QUINCY, Mass. — James McCann may be a new face on this side of the Atlantic Ocean, but he knows for whom he’s working.
“We understand that each and every Mum is the CEO of the house,” McCann said during remarks at Ahold’s Capital Markets Days event late last year, using his native British expression for mother. “They have to put together the shopping list, they have to go out and get that shopping list, and more and more now, they are sharing with one another how they enjoyed and how they lived with products that they bought from us.”
McCann, who took over this month as Ahold USA’s chief operating officer, used his prior position as Ahold’s chief commercial and development officer to raise the retailer’s global technological game to keep up with “Mum” — including pioneering mobile shopping apps and testing a variety of fulfillment strategies positioning Ahold at the forefront of online grocery worldwide. The company is making strides in a stated goal to more than triple its global online sales by 2016, or from 2011’s total of $600 million to $2 billion.
“We think [technology] is a tremendous driver of loyalty for our business,” McCann explained. “If we can help Mum through these devices to have an easier life and do a better job for her family, save money [and] save time, then we think she will reward us with her shopping.
“And this is already big, we’re just trying to catch up here,” he added. “We’re not trying to catch up to the competition — we’re leading the competition. We’re trying to catch up with Mum.”
The benefits of leadership in online and mobile capabilities are considerable, McCann believes. Data from Ahold’s loyalty cards suggest that shoppers who spent $100 a week at Ahold stores spend an average of $150 a week when also using the retailer’s Internet home delivery options such as Peapod (the in-store trip declines by $20, while an additional $70 is spent on online, he explained). Adding a more cost-effective store pick-up option brings the total up still further.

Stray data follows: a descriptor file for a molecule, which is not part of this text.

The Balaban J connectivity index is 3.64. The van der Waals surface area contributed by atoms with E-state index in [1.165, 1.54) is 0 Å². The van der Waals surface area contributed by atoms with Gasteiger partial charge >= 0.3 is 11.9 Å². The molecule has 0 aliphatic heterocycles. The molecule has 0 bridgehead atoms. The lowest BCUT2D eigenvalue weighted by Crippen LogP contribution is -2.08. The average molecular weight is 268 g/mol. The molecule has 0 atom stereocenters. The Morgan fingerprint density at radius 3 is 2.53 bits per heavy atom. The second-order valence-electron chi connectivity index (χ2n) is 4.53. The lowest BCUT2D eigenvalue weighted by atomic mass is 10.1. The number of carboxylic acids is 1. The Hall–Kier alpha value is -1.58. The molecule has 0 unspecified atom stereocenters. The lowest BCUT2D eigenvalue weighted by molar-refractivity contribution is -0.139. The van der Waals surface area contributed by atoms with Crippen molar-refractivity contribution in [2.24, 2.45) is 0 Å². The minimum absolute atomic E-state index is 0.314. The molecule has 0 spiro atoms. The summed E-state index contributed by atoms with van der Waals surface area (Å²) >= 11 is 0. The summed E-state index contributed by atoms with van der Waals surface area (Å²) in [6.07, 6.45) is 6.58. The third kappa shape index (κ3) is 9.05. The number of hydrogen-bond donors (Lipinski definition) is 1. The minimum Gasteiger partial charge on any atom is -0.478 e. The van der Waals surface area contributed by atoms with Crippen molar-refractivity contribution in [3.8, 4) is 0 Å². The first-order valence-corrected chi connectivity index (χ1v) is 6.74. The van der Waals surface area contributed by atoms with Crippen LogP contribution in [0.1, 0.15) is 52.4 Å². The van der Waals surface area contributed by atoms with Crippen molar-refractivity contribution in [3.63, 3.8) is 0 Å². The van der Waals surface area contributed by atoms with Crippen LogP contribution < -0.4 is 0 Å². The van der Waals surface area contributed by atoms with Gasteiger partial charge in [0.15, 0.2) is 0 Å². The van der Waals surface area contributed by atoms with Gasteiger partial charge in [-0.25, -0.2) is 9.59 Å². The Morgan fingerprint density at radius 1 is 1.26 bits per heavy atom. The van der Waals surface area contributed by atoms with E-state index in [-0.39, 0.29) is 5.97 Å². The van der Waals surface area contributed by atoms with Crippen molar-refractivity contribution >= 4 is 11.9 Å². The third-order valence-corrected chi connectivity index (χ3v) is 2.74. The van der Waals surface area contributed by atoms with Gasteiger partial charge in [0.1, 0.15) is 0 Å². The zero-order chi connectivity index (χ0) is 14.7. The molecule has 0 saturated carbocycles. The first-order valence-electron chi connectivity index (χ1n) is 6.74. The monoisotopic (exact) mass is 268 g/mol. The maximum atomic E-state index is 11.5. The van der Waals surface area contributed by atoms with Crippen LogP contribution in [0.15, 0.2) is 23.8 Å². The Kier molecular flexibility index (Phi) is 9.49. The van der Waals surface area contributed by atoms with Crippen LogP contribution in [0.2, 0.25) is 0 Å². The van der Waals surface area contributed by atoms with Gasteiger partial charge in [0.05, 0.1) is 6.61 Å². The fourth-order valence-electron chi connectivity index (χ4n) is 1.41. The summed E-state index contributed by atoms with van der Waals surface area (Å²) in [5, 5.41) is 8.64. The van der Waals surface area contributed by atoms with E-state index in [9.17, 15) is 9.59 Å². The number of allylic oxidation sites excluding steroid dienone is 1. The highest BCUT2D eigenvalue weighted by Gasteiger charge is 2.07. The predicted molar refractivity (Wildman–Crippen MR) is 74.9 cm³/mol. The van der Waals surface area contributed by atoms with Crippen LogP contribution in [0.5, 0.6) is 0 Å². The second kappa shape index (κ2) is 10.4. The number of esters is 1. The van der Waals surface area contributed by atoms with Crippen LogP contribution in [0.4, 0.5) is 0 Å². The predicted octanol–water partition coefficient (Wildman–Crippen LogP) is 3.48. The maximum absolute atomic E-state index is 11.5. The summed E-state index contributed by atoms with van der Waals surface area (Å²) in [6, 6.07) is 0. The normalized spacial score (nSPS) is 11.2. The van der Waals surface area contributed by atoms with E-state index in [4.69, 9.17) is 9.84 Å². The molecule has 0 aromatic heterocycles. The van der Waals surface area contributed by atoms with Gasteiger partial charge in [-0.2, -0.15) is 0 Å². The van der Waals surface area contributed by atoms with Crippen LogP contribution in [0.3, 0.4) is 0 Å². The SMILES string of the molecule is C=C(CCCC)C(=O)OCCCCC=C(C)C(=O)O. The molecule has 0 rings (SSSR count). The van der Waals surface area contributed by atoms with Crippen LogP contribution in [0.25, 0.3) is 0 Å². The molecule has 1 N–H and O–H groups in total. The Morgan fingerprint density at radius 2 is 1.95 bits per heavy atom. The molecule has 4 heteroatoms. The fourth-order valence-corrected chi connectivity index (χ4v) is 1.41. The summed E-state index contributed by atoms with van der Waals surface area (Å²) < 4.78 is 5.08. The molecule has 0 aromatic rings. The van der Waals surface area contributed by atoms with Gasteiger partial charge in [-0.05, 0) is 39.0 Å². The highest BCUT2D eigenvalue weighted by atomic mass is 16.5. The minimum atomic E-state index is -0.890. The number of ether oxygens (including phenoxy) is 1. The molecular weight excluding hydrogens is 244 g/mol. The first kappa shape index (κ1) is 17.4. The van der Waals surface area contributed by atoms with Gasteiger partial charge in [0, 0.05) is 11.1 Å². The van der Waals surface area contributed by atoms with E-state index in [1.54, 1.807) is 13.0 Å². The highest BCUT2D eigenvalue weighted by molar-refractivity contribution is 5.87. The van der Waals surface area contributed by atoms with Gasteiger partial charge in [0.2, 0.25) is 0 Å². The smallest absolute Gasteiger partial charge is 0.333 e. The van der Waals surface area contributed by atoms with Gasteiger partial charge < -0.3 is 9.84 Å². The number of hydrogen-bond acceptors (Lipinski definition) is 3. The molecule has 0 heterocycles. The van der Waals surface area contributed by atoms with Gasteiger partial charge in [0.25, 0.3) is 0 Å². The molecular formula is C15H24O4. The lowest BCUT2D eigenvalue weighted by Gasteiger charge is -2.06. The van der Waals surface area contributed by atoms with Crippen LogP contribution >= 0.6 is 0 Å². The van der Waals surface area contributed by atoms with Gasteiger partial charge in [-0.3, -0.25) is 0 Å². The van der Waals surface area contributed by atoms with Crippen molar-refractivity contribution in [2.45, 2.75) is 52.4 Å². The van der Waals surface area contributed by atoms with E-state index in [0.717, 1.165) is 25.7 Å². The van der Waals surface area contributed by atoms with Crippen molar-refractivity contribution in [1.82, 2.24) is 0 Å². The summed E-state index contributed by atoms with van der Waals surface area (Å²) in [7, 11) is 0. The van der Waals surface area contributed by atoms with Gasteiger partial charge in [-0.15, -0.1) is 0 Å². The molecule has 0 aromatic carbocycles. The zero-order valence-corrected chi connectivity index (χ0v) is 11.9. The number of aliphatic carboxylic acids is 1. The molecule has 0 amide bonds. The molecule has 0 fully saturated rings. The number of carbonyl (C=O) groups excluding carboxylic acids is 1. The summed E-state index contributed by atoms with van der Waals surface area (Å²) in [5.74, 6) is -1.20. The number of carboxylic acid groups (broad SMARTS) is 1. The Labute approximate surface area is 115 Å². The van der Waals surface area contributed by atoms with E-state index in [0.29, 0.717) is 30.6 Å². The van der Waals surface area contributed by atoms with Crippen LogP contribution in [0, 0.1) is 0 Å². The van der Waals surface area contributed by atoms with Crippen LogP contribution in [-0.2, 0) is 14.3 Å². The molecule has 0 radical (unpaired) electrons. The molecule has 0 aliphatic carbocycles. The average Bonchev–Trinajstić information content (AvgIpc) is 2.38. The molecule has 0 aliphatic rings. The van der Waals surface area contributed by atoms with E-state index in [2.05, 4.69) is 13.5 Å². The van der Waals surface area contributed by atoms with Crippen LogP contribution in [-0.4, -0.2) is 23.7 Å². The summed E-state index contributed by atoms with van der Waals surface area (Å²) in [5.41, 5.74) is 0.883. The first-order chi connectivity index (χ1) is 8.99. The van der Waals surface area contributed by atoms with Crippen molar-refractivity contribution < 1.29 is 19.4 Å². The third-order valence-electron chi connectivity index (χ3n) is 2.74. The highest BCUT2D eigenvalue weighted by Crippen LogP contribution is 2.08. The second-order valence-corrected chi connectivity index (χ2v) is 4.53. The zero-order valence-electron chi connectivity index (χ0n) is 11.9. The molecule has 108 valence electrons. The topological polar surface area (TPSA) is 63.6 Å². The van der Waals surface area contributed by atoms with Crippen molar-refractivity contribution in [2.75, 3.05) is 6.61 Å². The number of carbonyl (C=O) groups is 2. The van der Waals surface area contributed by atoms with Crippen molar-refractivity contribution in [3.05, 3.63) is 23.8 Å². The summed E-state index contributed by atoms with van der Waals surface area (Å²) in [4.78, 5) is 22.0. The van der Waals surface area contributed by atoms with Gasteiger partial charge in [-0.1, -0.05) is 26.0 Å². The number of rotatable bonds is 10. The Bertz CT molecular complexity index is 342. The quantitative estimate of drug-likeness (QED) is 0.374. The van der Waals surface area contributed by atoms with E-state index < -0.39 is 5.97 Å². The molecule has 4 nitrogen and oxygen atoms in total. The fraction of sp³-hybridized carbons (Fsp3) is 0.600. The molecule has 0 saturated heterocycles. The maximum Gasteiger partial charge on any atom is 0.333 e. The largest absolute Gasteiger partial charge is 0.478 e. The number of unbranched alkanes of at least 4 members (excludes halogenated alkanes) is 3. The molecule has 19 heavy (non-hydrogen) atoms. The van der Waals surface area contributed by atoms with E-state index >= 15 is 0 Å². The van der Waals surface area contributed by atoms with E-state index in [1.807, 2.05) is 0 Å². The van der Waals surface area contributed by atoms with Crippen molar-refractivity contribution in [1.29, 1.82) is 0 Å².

This is not “moving money around,” he maintained, but broadening Ahold’s offering to win new customers, and more business from existing customers.
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“We get a greater share of the wallet from that customer because we’re offering choice, and that’s really important,” he said.
McCann, 43, brings these strengths in customer loyalty and innovation to the top role at Ahold USA, where he will oversee its four U.S. divisions Giant-Carlisle, Giant-Landover and Stop & Shop in the New England and Metro New York regions. He is taking over from longtime Ahold executive Carl Schlicker, who retired but will remain an advisor.
Schlicker said McCann has spent months since the appointment was announced last summer familiarizing himself with Ahold’s stores, shoppers and employees in the U.S.
“James is bringing a hands-on approach to his new role with Ahold USA,” Schlicker said in prepared remarks to SN. “Since his appointment was announced, James has been involved in a rigorous orientation through which he has been exposed to every aspect of the U.S. business from working in stores across the divisions to gaining an insider’s look at the supply chain during a record-breaking winter storm. James has also been able to meet with associates from every facet of the business and talk to customers about what they are looking for in their grocery shopping experience.”